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Tuesday, March 7, 2006
More and more Americans are hearing the message to be physically active. The Center for Disease Control and the American College of Sports Medicine have encouraged individuals to engage in moderate intensity exercise for at least 30 minutes on most days of the week. This amount of activity has proven itself to be beneficial. It improves the functioning of the heart and lungs, and reduces the risk of heart attack, stroke, diabetes, and obesity. There are also positive effects on mood and daily functioning with regular exercise. When such an exercise program includes at least a couple of days a week of strength training, there are additional benefits of stronger muscles and stronger bones.
There are different ways to gauge the intensity of cardiovascular or endurance exercise, such as walking, jogging, swimming, or biking. One method involves calculating your target and maximal heart rates and monitoring your pulse periodically throughout the exercise session. Another method involves a subjective rating of difficulty level by the exerciser.For a step-by-step guide explaining both of these, please see the following link:
Moderate intensity aerobic exercise is generally considered that degree of difficulty which results in a heart rate of approximately 55-70% of the maximum for your age. Vigorous exercise elevates your heart rate to a greater degree, in the range of approximately 70-90% of the maximum for your age. A simpler method of estimating the intensity of exercise is to use a rating of perceived exertion. The original formulation of this method employed a scale from 6-20. Exercisers would subjectively estimate the degree of difficulty of the exercise, with 6 being the easiest and 20 being the most difficult. Moderate intensity on this scale would be approximately 12 or 13. A newer formulation of this method involves rating the degree of difficulty of the exercise from 1-10, with 10 being extremely difficult, maximal effort. Moderate on this scale would be approximately 4 or 5. More vigorous activity would generally be perceived by a person as being in the range of 6 to 8.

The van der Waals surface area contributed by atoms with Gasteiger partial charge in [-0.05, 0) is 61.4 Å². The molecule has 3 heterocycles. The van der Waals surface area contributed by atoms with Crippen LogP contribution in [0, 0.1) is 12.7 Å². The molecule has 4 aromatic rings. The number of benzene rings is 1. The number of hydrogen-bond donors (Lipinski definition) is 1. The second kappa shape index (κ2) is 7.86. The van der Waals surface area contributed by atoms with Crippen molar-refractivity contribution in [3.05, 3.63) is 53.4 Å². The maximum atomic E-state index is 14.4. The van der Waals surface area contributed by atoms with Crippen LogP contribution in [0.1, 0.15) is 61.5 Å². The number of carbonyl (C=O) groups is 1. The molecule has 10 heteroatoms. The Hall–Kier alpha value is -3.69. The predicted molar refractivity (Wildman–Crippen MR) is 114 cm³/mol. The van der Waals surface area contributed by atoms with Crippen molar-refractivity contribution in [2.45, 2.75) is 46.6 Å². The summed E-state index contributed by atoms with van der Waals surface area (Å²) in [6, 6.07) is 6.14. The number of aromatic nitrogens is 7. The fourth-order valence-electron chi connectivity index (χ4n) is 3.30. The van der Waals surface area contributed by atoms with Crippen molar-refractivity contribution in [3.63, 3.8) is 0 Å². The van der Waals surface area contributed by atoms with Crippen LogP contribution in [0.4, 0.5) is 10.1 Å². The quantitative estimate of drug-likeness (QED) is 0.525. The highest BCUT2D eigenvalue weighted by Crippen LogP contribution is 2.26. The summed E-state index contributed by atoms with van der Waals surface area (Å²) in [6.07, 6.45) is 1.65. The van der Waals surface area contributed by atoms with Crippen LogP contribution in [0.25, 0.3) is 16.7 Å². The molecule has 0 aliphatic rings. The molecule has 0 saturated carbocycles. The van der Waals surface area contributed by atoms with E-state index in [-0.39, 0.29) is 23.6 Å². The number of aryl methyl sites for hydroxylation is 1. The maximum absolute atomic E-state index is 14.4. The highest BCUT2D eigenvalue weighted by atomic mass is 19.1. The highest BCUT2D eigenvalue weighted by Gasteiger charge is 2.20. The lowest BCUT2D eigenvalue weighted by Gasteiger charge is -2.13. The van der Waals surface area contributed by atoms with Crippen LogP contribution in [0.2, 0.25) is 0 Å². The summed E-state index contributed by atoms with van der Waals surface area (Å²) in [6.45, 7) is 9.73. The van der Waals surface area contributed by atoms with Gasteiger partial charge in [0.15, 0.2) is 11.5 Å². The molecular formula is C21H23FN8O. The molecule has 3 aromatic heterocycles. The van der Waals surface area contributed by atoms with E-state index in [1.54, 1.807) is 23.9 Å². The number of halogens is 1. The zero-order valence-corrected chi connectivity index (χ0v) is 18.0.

Recent studies have been suggesting that vigorous exercise provides additional health benefits over moderate exercise. One notable difference is that higher intensity exercise is better able to produce loss of body fat in the abdominal region. Not all body fat is created equal. The body fat in the belly has a higher correlation with risk for heart disease than does fat on the hips or thighs. This loss of body fat around the waist is associated with reduction in risk of cardiovascular disease.
High intensity exercise is not for everyone. Certain people have medical conditions, such as arthritis, that prevent vigorous exercise. Luckily, most people find that they are able to safely engage in moderate intensity exercise. It is important to consult with your physician before beginning an exercise program.For more information on physical activity and exercise guidelines: